Today, 29 May 2020, marks a historic day in the history of Formula 1 as it was on this day in 1960, that the late Sir Stirling Moss took Lotus to their very first victory in F1.
A legendary name in motorsport, Lotus has seen many a great driver behind the wheel of one of their cars: Jim Clark, Mario Andretti and Ayrton Senna to name just a few and the company, although no longer competing in F1, are paying tribute to when it all began, and the great man who got them there.
Phil Popham, CEO, Lotus Cars, said: “Today we mark not just a legendary driver and a remarkable achievement, but the start of a defining period in the history of Lotus. Sir Stirling Moss is a name etched into motorsport folklore, and his skill at the Monaco Grand Prix exactly 60 years ago was the catalyst for our successful heritage in Formula 1. That overwhelming drive to defy expectations and explore the limits of what’s possible is still engrained within the Lotus DNA to this day.”
The 29th May 1960 saw rain in the principality of Monte-Carlo as the Monaco Grand Prix was about to get underway. Moss was on pole, also Lotus’ first, after setting lap records in practice and he showed his supreme wet weather ability to storm to victory by 52 seconds ahead of Bruce McLaren.
The car Moss drove so expertly that day was the Lotus 18. Brand new at the time, it was claimed by Lotus founder, Colin Chapman, to be the marque’s first proper F1 car and with its lightweight aluminium chassis, it was perfectly suited to the tight and twisty Monte-Carlo streets. Even a trio of Ferrari entered cars couldn’t match Moss that day.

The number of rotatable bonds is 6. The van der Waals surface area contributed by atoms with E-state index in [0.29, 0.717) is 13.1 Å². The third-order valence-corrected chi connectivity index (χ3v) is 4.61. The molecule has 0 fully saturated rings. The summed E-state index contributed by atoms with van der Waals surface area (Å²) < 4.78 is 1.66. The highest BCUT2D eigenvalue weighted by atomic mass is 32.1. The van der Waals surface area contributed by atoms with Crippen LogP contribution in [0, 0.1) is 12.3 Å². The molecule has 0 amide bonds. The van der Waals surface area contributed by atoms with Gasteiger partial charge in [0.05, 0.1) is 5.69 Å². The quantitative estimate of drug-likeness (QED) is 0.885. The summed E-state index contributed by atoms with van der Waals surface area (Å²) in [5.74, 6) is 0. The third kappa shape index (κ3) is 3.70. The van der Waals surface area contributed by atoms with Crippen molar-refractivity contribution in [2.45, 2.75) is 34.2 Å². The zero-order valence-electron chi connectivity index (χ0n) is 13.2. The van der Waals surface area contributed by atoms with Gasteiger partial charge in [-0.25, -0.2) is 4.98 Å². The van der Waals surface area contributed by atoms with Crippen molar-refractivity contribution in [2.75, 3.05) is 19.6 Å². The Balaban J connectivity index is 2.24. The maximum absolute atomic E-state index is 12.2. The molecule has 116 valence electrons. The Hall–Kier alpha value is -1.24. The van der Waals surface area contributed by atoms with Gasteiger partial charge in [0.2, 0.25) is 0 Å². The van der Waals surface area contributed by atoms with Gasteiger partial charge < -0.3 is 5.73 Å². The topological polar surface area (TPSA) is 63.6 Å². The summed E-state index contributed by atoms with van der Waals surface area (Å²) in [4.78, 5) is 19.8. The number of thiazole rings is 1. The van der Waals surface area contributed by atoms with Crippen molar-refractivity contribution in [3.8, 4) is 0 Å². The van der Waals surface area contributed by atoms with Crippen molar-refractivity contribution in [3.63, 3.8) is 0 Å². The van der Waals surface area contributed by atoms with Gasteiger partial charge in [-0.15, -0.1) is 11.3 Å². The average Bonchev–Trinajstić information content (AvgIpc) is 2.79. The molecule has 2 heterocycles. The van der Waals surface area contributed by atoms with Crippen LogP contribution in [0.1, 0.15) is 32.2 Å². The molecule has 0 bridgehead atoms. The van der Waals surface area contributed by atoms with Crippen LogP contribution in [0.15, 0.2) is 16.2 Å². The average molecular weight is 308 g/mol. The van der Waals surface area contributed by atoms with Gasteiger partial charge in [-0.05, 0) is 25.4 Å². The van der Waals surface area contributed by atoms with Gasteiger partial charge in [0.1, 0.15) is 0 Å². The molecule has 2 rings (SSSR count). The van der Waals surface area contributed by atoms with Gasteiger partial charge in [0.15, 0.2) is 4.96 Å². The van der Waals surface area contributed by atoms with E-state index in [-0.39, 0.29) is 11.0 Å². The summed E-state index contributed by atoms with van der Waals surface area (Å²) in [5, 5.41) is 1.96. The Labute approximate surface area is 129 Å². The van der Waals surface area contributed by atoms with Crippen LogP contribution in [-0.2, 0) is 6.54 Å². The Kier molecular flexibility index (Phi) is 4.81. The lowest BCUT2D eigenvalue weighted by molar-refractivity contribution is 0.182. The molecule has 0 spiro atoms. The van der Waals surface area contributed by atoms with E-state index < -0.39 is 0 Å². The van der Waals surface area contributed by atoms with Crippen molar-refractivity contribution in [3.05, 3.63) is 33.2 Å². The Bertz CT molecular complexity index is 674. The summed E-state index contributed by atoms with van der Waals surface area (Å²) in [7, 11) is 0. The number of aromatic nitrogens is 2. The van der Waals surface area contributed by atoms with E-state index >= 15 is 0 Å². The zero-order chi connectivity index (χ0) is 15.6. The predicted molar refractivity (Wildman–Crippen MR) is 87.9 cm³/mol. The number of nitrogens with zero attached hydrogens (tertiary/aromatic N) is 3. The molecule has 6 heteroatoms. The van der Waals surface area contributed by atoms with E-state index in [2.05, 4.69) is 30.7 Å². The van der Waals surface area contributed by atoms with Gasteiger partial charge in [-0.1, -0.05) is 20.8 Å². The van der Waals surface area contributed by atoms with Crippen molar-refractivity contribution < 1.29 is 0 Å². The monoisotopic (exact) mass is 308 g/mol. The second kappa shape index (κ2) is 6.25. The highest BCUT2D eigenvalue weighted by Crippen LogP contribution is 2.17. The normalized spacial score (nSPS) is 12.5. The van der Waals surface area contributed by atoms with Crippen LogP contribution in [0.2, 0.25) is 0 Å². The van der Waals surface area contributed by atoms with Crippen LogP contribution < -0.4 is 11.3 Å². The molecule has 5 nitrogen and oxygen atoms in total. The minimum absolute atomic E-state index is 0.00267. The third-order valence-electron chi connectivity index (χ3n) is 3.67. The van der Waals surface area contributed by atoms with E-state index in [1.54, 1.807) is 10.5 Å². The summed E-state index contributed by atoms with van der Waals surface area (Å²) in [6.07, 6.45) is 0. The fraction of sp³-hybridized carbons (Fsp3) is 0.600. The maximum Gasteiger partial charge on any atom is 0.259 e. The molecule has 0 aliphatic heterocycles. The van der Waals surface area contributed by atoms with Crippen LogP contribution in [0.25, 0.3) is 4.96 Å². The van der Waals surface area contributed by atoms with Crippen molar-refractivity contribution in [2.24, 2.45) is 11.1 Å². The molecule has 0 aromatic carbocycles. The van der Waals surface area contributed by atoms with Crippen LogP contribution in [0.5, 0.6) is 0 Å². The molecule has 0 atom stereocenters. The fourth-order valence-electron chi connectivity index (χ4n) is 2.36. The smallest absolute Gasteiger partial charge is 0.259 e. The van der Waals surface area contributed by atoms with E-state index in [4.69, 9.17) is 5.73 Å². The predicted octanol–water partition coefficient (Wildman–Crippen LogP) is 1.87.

Clive Chapman, Managing Director of Classic Team Lotus and son of Lotus founder Colin Chapman, said: “Moss winning the 1960 Monaco GP was a classic David vs. Goliath-type story, which was well-received and an important boost to the Lotus marque, still in its relatively early days. Moss was naturally quick, thoughtful and mechanically sympathetic – all characteristics which were of utmost benefit at Monaco, back when the race was three hours long.”
It’s easy to forget nowadays with races lasting a standard hour and a half that back in 1960, there was 100 laps in the Monaco Grand Prix and the rain meant lap times were much slower as drivers battled to remain facing in the right direction let alone for positions. A three hour race today would be considered endurance rather than Grand Prix.
Following on from Moss’ landmark victory, Lotus cars would go on to win a further 80 Grand Prix, with the latest coming courtesy of Kimi Raikkonen at the 2013 Australian Grand Prix, as well as six drivers’ world titles and seven constructors’ crowns.